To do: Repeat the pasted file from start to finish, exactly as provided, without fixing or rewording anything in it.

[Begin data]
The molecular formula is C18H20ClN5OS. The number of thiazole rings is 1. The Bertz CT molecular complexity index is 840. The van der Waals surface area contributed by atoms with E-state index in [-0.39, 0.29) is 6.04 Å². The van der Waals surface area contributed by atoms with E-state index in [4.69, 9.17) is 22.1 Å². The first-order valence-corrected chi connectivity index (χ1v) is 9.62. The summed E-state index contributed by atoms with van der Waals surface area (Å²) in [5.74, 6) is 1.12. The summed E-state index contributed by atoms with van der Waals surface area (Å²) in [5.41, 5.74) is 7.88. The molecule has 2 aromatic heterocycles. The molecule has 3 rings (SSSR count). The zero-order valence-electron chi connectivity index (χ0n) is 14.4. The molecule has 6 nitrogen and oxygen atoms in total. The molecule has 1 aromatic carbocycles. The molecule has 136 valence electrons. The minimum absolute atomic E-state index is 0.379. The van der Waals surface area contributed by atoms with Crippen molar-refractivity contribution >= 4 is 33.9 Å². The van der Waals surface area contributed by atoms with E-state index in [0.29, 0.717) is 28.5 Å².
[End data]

The molecular formula is C18H20ClN5OS. The number of thiazole rings is 1. The Bertz CT molecular complexity index is 840. The van der Waals surface area contributed by atoms with E-state index in [-0.39, 0.29) is 6.04 Å². The van der Waals surface area contributed by atoms with E-state index in [4.69, 9.17) is 22.1 Å². The first-order valence-corrected chi connectivity index (χ1v) is 9.62. The summed E-state index contributed by atoms with van der Waals surface area (Å²) in [5.74, 6) is 1.12. The summed E-state index contributed by atoms with van der Waals surface area (Å²) in [5.41, 5.74) is 7.88. The molecule has 2 aromatic heterocycles. The molecule has 3 rings (SSSR count). The zero-order valence-electron chi connectivity index (χ0n) is 14.4. The molecule has 6 nitrogen and oxygen atoms in total. The molecule has 1 aromatic carbocycles. The molecule has 136 valence electrons. The minimum absolute atomic E-state index is 0.379. The van der Waals surface area contributed by atoms with Crippen molar-refractivity contribution >= 4 is 33.9 Å². The van der Waals surface area contributed by atoms with E-state index in [0.29, 0.717) is 28.5 Å².